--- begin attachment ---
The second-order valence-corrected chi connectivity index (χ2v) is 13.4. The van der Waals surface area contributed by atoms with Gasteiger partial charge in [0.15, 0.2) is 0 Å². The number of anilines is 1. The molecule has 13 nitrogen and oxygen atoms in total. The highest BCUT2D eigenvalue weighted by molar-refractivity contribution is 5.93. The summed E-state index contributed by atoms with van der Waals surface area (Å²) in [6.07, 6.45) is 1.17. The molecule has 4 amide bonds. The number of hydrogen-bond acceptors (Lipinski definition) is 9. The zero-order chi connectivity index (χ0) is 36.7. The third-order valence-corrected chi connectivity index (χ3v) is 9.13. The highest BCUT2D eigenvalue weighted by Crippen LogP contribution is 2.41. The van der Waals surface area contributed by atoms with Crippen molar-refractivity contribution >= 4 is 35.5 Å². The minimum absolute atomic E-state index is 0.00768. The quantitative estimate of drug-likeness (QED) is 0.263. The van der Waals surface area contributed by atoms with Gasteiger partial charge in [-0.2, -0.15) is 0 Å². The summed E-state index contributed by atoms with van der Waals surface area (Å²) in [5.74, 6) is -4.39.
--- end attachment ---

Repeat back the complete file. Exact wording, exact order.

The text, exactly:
The second-order valence-corrected chi connectivity index (χ2v) is 13.4. The van der Waals surface area contributed by atoms with Gasteiger partial charge in [0.15, 0.2) is 0 Å². The number of anilines is 1. The molecule has 13 nitrogen and oxygen atoms in total. The highest BCUT2D eigenvalue weighted by molar-refractivity contribution is 5.93. The summed E-state index contributed by atoms with van der Waals surface area (Å²) in [6.07, 6.45) is 1.17. The molecule has 4 amide bonds. The number of hydrogen-bond acceptors (Lipinski definition) is 9. The zero-order chi connectivity index (χ0) is 36.7. The third-order valence-corrected chi connectivity index (χ3v) is 9.13. The highest BCUT2D eigenvalue weighted by Crippen LogP contribution is 2.41. The van der Waals surface area contributed by atoms with Crippen molar-refractivity contribution >= 4 is 35.5 Å². The minimum absolute atomic E-state index is 0.00768. The quantitative estimate of drug-likeness (QED) is 0.263. The van der Waals surface area contributed by atoms with Gasteiger partial charge in [-0.2, -0.15) is 0 Å². The summed E-state index contributed by atoms with van der Waals surface area (Å²) in [5.74, 6) is -4.39.